Montana teachers are part of a new generation of education leaders.
Thirty-two Montana teachers have been selected to participate in the national Teacher Leadership Initiative, a program to develop a new generation of leaders within the teaching profession.
The Teacher Leadership Initiative (TLI) is a joint project of the National Education Association (NEA), the Center for Teaching Quality (CTQ) and the National Board for Professional Teaching Standards (National Board).
The partnership also includes state affiliates of the NEA. In Montana, the state affiliate is MEA-MFT, Montana’s union for teachers and other public employees.
MEA-MFT recruited 32 Montana teachers to participate in the project. They join educators from Arizona, Colorado, Hawaii, Iowa, Massachusetts, Michigan, Minnesota, Montana, Mississippi, Utah, Maryland, and Ohio.
“We have so many teachers with the talent, fresh ideas, and expertise to help improve education at the local, state, and national levels,” said MEA-MFT President Eric Feaver.
“Most of them don’t want to leave the classroom and become administrators, and they shouldn’t have to do that in order to take leadership roles. This initiative recognizes that the lines of distinction between those who teach in our k-12 schools and those who lead them are blurring, and rightly so.”
“Positive change in education must be driven by the teaching profession and shaped by the experience of teachers working in classrooms,” said NEA President Lily Eskelsen Garcia. “This initiative will develop expertise and engage thousands of teacher leaders in leadership work in schools—because every student should have the best possible educators in their schools.”
MEA-MFT hosted a statewide meeting of Montana participants in October and recruited two coaches to lead the statewide group: Shelly Stanton of Billings and Anne Keith of Bozeman. Both are National Board Certified teachers, and Anne Keith is the 2010 Montana Teacher of the Year.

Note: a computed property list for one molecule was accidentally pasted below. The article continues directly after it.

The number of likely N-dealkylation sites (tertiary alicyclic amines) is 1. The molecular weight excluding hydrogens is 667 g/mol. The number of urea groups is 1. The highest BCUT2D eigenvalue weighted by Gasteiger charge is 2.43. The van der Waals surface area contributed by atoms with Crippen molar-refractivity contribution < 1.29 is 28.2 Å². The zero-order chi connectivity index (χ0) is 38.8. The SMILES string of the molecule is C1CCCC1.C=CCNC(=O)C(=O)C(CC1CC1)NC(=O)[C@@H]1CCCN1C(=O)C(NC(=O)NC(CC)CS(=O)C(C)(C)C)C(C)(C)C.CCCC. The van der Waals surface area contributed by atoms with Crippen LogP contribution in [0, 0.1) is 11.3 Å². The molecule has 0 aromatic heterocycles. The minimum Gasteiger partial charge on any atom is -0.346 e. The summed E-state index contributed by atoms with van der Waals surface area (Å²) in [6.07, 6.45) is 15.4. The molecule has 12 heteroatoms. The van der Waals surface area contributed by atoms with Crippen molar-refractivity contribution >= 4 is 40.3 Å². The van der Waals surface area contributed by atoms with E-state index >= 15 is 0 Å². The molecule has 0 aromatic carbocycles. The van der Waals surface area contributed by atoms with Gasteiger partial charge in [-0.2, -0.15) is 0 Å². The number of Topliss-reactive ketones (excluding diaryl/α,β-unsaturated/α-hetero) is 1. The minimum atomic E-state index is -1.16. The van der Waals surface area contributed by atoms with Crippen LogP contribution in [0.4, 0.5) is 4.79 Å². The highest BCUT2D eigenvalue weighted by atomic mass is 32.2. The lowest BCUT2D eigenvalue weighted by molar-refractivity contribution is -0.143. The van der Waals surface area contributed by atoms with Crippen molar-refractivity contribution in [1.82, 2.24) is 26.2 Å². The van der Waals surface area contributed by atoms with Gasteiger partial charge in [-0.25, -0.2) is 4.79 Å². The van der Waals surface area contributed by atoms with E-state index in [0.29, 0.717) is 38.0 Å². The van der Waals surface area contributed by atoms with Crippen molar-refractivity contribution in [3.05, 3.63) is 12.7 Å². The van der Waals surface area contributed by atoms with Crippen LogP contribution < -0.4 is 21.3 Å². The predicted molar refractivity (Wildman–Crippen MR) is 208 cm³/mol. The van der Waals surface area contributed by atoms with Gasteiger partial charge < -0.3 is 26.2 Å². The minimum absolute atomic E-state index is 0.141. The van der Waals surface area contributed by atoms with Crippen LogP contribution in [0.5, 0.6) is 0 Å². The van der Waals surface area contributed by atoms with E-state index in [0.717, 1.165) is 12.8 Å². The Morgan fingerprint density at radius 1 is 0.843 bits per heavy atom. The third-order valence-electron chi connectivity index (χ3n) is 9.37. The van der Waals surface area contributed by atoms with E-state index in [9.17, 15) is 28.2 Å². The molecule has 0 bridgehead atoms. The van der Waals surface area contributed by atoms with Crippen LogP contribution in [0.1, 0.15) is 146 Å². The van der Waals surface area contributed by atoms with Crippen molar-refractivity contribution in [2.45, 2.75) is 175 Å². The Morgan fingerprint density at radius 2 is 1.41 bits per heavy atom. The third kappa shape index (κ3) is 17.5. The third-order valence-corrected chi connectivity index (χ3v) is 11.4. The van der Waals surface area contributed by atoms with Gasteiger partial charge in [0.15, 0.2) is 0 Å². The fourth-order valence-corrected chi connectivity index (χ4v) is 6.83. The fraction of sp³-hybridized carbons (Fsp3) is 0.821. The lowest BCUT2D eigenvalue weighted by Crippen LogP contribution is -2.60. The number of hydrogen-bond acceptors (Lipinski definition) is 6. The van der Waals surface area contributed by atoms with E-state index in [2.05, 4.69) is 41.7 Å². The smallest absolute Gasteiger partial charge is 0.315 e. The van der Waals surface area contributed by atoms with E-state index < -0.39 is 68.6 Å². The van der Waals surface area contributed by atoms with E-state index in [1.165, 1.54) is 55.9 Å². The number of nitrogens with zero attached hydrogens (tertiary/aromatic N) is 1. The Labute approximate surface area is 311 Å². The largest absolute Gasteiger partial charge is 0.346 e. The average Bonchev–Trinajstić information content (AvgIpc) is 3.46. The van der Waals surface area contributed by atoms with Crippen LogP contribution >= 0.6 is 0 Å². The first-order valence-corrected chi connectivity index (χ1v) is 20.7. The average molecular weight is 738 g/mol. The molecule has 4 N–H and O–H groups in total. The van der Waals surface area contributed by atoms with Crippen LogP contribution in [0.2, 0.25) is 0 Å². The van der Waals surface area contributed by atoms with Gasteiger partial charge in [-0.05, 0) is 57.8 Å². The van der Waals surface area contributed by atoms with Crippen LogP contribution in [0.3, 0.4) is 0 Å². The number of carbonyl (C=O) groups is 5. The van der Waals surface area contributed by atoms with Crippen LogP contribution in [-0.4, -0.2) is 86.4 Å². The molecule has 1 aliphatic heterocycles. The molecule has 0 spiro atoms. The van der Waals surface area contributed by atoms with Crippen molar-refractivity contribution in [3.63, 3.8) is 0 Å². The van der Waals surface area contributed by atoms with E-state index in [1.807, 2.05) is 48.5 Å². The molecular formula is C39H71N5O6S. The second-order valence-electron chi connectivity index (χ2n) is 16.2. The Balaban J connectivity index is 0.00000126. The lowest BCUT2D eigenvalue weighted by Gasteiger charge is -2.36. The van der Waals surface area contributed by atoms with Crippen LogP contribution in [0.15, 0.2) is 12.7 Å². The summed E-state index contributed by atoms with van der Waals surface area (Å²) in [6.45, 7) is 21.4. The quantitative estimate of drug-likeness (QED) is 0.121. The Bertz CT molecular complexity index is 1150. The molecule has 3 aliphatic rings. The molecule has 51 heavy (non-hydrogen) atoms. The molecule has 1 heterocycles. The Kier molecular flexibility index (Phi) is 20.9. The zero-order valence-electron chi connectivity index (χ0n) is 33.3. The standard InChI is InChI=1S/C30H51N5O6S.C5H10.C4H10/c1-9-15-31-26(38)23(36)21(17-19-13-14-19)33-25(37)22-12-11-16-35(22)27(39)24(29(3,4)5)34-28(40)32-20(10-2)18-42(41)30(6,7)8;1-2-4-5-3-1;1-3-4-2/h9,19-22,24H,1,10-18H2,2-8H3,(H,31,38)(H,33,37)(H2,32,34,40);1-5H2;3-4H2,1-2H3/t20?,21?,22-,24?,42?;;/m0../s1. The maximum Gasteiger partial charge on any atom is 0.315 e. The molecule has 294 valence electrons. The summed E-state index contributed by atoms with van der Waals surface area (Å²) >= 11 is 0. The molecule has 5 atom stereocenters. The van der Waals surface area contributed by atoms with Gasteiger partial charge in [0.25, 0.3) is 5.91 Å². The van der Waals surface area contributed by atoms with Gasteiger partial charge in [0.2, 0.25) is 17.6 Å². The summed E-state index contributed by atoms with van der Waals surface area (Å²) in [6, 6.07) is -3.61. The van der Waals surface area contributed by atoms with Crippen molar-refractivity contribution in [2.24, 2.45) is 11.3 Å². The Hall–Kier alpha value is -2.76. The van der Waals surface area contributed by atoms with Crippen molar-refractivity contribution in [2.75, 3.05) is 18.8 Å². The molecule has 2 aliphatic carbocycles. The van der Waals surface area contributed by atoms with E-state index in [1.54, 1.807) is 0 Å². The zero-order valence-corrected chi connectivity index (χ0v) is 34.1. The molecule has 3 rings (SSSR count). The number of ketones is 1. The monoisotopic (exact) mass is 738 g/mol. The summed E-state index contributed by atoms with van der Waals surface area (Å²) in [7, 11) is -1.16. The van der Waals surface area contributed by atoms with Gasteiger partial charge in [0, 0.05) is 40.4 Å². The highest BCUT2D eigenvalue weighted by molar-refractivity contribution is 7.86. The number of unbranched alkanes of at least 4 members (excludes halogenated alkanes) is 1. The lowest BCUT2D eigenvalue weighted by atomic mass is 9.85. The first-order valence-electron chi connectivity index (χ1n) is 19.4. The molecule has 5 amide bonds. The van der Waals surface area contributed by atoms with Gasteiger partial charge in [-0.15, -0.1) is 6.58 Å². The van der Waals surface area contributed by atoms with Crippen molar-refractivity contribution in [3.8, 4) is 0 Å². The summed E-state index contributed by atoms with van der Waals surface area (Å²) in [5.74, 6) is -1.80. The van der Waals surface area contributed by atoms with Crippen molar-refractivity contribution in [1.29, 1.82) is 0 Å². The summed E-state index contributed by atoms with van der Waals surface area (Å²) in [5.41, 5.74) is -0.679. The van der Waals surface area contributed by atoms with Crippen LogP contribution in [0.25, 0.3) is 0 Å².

Teachers participating in the initiative can choose one of three leadership strands: instructional, policy, or union leadership. Teachers earn $1,000 by participating. Each teacher must produce a “capstone project” in one of the three areas.
“This is an exciting project,” said MEA-MFT Public Policy Director Marco Ferro. “It’s all about tapping the expertise of the people in the classroom to give Montana students an even better education.”
Missoula: Crista Anderson (Missoula Elementary), Kathleen Devlin (Franklin Elementary School), and Mary Lyndes (Franklin Elementary School)
Helena: Trish Klock (Helena High School), Melissa Romano (Four Georgians Elementary), Jane Shawn (Four Georgians Elementary), and Jacob West (Ray Bjork Learning Center)
Great Falls: Christine Hinkle and Lee Ruud
Glasgow: Carla Swenson (R. L. Irle School)
Bozeman area: Tara Covington (Hyalite Elementary), Kristi Gaines (Meadowlark Elementary), Kelly Jones (Morning Star Elementary), Anne Keith (Emily Dickinson Elementary), Elizabeth Matthews (Gallatin Gateway School), and Christine Rasmussen (Meadowlark Elementary)
Billings: Ann Brucker (Billings Public Schools), Marne Burt (Lewis & Clark Middle School), Katherine Cordes (Billings Senior High), Sara Hagen Hull (Billings Senior High), Rachel Schillreff (Billings West High), Shelly Stanton (Billings Public Schools), and Michael Walz (Skyview High)
Kalispell: Kelli Turner (Lillian Peterson Elementary)
Anaconda: Liz Tuss (Anaconda High School)